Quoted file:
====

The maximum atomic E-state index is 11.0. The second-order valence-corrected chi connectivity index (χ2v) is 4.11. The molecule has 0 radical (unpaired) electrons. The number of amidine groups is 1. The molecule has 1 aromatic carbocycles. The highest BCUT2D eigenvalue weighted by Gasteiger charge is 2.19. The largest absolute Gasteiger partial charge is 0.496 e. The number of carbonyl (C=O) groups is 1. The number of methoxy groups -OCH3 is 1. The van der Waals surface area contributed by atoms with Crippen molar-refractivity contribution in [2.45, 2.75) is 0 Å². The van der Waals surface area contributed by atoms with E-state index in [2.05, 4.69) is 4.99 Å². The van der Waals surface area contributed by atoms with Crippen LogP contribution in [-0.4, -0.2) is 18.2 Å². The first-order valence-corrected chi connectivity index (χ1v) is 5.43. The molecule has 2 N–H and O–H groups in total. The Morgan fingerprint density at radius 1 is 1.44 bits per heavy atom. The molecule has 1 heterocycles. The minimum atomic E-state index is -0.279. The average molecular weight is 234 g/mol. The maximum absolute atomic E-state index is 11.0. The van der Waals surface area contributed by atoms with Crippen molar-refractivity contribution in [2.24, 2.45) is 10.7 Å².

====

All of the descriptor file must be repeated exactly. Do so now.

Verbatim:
The maximum atomic E-state index is 11.0. The second-order valence-corrected chi connectivity index (χ2v) is 4.11. The molecule has 0 radical (unpaired) electrons. The number of amidine groups is 1. The molecule has 1 aromatic carbocycles. The highest BCUT2D eigenvalue weighted by Gasteiger charge is 2.19. The largest absolute Gasteiger partial charge is 0.496 e. The number of carbonyl (C=O) groups is 1. The number of methoxy groups -OCH3 is 1. The van der Waals surface area contributed by atoms with Crippen molar-refractivity contribution in [2.45, 2.75) is 0 Å². The van der Waals surface area contributed by atoms with E-state index in [2.05, 4.69) is 4.99 Å². The van der Waals surface area contributed by atoms with Crippen LogP contribution in [-0.4, -0.2) is 18.2 Å². The first-order valence-corrected chi connectivity index (χ1v) is 5.43. The molecule has 2 N–H and O–H groups in total. The Morgan fingerprint density at radius 1 is 1.44 bits per heavy atom. The molecule has 1 heterocycles. The minimum atomic E-state index is -0.279. The average molecular weight is 234 g/mol. The maximum absolute atomic E-state index is 11.0. The van der Waals surface area contributed by atoms with Crippen molar-refractivity contribution in [2.24, 2.45) is 10.7 Å².